... it is immediately obvious Chris is being totally open about his interest in Toyah. He was obsessed. He comes to terms with this easily enough as he grows up, which is what makes it all very touching, but without these admissions the book wouldn't have the power it has, or ever needed to have been written.
You'll enjoy this even if you never enjoyed Toyah because this should touch nerves and set off sparks in your own memory about who it is that had this effect for you. The way he found out about her, the treasuring of the records, the devouring of what scant info passed before him, the notion of feeling special for having made the discovery ... I loved the details of the gig memories, including the identical punk twins who were deaf. I saw them signing to each other at a few gigs. (Italian, weren't they?) I had no idea they were Toyah fans, but it makes sense. They had style. They're all in an alley outside a gig, excitement in the air...
This is a brilliant, and constantly enjoyable book ... To have that era brought to life, with details from within a group of the most dedicated followers is more than merely interesting and is precisely what the subject actually requires.
Mick Mercer, November 2011 - read full review here.
... a very unusual musical memoire. Even though it has a lot to say about Toyah herself, mainly in the early 80s, it is not a rock star 'biography' ... It is about a teenager growing up in the 80s....
If you are, or were, a Toyah fan, this book will obviously have a special appeal for you. But you don't have to be fixated on Toyah to enjoy it. In many respects [the] book is a description of a common experience: the vague yearning dissatisfaction of a teenager looking for something, just something to take him (or her) beyond the mundane – and finding that 'something' crystalized in a rock star. For 80s enthusiasts, the book has the added appeal of recalling so many of the defining elements of that decade in the UK...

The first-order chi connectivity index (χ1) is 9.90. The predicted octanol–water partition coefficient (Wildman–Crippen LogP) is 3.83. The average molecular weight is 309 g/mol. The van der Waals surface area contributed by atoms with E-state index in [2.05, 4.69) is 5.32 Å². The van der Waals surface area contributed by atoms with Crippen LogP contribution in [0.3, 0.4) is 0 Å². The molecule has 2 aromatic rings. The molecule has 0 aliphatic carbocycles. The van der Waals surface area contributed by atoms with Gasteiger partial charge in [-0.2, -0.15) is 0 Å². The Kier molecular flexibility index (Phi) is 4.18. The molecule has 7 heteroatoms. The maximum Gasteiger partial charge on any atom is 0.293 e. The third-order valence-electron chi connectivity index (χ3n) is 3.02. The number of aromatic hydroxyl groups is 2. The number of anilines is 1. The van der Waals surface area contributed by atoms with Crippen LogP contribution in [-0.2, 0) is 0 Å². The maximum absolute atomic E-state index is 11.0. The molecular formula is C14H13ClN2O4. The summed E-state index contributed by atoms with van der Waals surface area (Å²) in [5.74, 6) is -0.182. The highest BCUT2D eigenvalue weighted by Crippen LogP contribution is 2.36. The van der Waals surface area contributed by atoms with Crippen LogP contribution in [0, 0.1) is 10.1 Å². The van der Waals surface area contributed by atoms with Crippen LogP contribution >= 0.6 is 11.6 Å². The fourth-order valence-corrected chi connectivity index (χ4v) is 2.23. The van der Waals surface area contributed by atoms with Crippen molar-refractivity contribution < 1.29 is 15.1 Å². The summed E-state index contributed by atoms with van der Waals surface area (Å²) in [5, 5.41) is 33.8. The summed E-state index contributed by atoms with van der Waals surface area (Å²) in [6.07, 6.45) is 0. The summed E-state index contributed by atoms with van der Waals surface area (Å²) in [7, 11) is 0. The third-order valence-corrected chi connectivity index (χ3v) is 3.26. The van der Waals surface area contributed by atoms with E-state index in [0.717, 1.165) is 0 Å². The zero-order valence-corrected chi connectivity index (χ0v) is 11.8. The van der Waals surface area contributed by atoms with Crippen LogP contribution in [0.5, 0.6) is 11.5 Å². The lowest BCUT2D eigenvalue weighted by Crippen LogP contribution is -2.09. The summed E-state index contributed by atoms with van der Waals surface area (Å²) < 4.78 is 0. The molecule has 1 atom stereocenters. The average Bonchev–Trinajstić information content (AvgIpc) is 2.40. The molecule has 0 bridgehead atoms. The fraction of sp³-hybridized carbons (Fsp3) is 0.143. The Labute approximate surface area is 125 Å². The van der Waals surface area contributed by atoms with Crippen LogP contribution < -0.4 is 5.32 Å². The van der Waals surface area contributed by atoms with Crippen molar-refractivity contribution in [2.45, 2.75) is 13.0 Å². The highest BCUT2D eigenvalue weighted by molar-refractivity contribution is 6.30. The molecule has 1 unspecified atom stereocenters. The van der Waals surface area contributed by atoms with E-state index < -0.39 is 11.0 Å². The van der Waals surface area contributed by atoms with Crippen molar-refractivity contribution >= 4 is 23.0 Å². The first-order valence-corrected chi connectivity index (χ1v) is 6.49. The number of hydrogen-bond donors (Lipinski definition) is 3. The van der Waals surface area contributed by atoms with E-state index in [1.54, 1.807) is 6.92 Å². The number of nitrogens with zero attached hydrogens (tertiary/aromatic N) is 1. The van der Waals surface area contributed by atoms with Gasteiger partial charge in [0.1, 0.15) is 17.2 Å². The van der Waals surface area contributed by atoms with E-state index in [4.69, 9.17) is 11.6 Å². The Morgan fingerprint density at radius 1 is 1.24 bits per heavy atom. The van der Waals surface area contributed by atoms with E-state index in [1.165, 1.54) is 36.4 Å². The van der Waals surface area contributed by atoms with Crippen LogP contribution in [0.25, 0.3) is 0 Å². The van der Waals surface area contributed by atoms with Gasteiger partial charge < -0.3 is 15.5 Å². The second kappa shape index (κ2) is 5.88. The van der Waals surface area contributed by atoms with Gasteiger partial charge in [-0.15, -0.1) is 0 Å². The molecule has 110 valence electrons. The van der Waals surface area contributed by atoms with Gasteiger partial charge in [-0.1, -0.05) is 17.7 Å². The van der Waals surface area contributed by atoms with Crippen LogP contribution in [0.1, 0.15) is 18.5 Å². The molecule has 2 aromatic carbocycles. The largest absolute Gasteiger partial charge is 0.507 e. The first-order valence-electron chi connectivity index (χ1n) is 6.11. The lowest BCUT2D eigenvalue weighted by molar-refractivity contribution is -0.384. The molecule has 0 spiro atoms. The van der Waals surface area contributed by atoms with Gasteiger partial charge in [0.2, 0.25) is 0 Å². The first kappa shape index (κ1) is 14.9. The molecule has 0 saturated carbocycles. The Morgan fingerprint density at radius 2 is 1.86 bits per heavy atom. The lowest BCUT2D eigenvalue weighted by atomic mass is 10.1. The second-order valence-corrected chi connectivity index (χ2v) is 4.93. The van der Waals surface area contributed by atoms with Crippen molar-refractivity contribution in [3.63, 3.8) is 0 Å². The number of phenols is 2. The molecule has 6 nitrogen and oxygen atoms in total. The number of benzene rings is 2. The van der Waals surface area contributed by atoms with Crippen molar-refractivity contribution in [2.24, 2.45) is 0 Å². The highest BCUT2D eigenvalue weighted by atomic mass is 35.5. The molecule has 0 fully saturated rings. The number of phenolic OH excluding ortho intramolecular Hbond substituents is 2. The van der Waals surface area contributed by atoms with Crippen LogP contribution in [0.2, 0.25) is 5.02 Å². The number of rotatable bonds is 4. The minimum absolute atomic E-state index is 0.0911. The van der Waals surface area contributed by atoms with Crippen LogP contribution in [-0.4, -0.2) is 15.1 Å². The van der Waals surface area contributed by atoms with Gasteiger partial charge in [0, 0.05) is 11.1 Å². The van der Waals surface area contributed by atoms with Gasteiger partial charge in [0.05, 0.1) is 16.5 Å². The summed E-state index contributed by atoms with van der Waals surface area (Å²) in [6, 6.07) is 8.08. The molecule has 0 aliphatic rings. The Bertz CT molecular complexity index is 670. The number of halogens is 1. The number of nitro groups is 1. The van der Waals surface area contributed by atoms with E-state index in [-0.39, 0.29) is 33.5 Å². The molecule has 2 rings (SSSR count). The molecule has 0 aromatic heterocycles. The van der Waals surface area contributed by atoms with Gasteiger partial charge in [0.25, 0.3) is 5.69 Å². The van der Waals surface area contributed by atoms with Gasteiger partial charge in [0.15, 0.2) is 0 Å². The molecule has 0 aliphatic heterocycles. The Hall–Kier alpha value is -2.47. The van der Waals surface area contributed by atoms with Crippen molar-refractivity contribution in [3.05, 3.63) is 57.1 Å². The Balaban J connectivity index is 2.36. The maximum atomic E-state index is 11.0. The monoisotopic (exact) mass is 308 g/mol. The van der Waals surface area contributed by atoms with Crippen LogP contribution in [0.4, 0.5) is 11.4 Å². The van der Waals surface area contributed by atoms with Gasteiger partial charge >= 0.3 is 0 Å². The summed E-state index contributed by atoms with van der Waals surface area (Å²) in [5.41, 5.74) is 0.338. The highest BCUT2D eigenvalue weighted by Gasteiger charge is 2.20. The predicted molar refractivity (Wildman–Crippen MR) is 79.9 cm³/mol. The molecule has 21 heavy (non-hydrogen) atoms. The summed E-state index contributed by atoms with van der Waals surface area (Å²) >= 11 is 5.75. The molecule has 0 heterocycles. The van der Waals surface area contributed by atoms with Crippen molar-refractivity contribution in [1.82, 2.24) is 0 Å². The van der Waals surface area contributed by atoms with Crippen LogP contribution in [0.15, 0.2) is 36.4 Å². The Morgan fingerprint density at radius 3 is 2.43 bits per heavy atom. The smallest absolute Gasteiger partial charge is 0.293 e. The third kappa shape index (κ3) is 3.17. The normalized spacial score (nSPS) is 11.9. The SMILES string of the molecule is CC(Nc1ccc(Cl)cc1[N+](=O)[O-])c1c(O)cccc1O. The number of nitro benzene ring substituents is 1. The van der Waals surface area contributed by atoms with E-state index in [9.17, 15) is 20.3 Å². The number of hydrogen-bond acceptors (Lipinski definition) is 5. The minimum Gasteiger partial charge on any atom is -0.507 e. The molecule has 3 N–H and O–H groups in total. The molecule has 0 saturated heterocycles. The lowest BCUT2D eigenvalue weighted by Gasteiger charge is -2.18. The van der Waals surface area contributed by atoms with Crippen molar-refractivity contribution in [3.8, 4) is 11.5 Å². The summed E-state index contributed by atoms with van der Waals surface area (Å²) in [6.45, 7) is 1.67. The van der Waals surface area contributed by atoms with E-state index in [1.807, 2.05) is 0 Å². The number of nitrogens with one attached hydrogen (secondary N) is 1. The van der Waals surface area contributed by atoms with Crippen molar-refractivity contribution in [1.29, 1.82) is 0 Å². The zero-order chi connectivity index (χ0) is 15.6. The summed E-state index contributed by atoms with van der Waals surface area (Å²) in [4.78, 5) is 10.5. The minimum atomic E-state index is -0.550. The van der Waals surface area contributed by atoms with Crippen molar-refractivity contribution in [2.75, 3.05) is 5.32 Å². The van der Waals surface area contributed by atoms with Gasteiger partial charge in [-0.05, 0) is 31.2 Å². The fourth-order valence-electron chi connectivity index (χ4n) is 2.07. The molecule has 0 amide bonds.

Huw Collingbourne, 80s Empire, January 2012 - read full review here.
... boasts an endearing openness and captures the naive awe of youth ... an absorbing picture of the period. His obvious love of his subject matter makes it almost impossible to read his gathered thoughts, at times a bit wordy, without raising a smile.
Limb's recollections also have the bittersweet sting of nostalgia revisited through the eyes of one much older - a sentiment with which anyone old enough to remember the heydays of punk will empathise.
Liam Rudden, Edinburgh Evening News, 9 February 2012 - read full review here.
I'd like to thank Bob for raiding his diaries for some of the exact details I wouldn't otherwise have been able to recall unaided. I'd like to thank Tes for encouragement, comments and suggestions.
I'd also like to thank Craig at the Official Toyah Willcox Web Site and David at the Dreamscape fan site for their feedback and promotion of this work and also to the other Toyah fans and inhabitants of Twitter and Facebook for making appreciative noises throughout.
Finally and most importantly I'd like to thank Toyah herself, without whom this would not only be impossible but also pretty pointless.
The opinions expressed in this memoir are those of my younger, more naive self. They do not necessarily coincide with my current opinions and are in no way representative of the views of Toyah or any members of her entourage past, present, future or in a parallel universe.
Thanks to the following photographers:
- Gerard Mcnamara
- Mick Mercer
- Jay Myrdal
- Barry Plummer
- Pete Riches
- Dean Stockings
© 2011 Chris Limb